The Web Visual Paired Comparison (VPCW) was my first project at Emory University. This project proposed a web-based test to measures visual recognition memory by observing how a patient views familiar or novel images which has been shown to be effective in the clinical setting. This project was completed in collaboration with Dr. Jongho Shin, who was a postdoc at Emory university.
Deficits in memory are the clinical hallmark of Alzheimer's disease. Visual Paired Comparison (VPC) task is a recognition memory task that assesses the proportion of time an individual spends viewing a novel picture compared to a recently seen (familiar) picture. The figure above shows a patient tested with VPC using the ASL eye-tracking system (this particular system uses a chinrest to reduce patient’s head movement).
Since both infants and adults, monkeys and humans have innate preference for novelty, normal individuals spend more time viewing the novel picture if they memorize them. In this project, we evaluate this Novelty Preference to measure recognition memory. With a delay of 2 minutes between familiarization and test, age-matched controls spend 70% of the time looking at the novel stimulus, relative to the familiar stimulus. In contrast, MCI patients do not exhibit preferential looking.
The VPC-W task is similar to the eye tracking-based VPC, but the image viewing interface is specially modified to elicit and capture the subject’s image examination behavior (Right figure).
Specifically, two main techniques are used: (1) blurring of the stimulus images and (2) an oval shaped ViewPort or oculus that that tracks the cursor position. As in the VPC task, a subject performing the VPC-W task is shown two images, side by side, but the images are blurred so that one may only recognize the general image outline and not the details. A subject can direct the location of the Viewport (area of focus) by using a computer mouse or touchpad. The Viewport reveals the image details by showing the corresponding part of the original, un-blurred image inside the oculus. As illustrated in Figure 2, the viewport is currently positioned over the right image of the familiarization and test phase.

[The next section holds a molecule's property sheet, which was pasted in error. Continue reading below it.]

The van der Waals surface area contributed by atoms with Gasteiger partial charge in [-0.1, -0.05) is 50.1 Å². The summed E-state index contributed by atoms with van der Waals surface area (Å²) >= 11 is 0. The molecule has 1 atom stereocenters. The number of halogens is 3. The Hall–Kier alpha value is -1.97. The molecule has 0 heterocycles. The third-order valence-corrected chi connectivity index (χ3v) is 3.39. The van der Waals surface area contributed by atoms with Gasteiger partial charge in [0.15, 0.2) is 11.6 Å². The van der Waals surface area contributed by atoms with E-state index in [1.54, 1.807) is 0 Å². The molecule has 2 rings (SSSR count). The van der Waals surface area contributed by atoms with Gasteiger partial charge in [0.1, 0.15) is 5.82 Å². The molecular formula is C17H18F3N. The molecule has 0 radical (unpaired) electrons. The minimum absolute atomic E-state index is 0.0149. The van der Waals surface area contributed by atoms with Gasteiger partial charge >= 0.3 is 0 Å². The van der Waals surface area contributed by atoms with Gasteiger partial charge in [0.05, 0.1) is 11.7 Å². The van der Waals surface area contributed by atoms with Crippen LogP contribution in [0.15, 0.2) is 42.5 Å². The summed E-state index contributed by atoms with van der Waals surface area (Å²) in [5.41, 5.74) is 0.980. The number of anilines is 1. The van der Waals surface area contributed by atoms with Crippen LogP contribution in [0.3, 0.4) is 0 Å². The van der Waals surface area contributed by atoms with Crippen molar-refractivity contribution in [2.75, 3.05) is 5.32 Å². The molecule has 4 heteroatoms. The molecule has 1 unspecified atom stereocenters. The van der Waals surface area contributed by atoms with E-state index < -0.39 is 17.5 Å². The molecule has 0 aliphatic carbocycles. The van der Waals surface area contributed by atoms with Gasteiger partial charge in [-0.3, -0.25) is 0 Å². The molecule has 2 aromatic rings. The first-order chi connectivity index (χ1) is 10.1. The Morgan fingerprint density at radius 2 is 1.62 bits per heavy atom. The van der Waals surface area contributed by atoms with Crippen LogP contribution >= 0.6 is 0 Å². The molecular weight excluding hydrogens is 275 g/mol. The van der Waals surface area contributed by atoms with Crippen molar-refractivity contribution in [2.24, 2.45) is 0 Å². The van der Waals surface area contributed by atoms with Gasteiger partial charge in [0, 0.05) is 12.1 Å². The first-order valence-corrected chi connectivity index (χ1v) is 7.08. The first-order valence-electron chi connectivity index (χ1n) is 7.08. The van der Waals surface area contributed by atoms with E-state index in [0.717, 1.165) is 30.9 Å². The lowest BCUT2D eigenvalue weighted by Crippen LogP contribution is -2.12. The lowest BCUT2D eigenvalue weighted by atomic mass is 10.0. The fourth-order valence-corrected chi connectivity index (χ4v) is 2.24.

cursor trajectory for subject #11 using mouse.
cursor trajectory for subject #21 using touchpad.
However, adapting the VPC task to the Web environment introduces significant challenges for the Elderly (the target population for this test), who may have limited prior exposure to computers, and specifically may not be able to comfortably use a computer mouse or touchpad.
To target this challenge, we also designed a set of calibration tools and tutorials to enhance the Usability and Accessibility
Average times (in seconds) spent on completion of 9 calibration tasks (T1-T9)
A pilot test with VPC-W was performed at the Emory Wesley Woods clinic, with 23 elderly patients, aged 55-78 (12 MCI and 11 age-matched normal controls or NC). Of these subjects, 21 (91%) were able to successfully complete the task with minimal supervision by the nurse practitioner. For these subjects, VPC-W with the associated machine learning algorithms achieved over 85% accuracy in detecting impaired subjects, which compares favorably to existing human-administered tests.
Besides, we also compared the novelty preference between VPC & VPCW. At the 10 seconds delay, 13 NC subjects (mean age=63) viewed the novel picture 65% of the time, which is significantly greater than chance (p<0.01) and is similar to novelty preference as assessed by eye tracking at a comparable delay (67%; Crutcher et al., 2009). At the 1-minute delay, 21 NC subjects (mean age=61) viewed the novel picture 69% of the time, which is significantly greater than chance (p<0.001), and similar to novelty preference as assessed by eye tracking at a comparable delay (68%; Crutcher et al., 2009).
|Delay = 10s (mean age = 63)||67%||65%|
|Delay = 60s (mean age = 61)||68%||69%|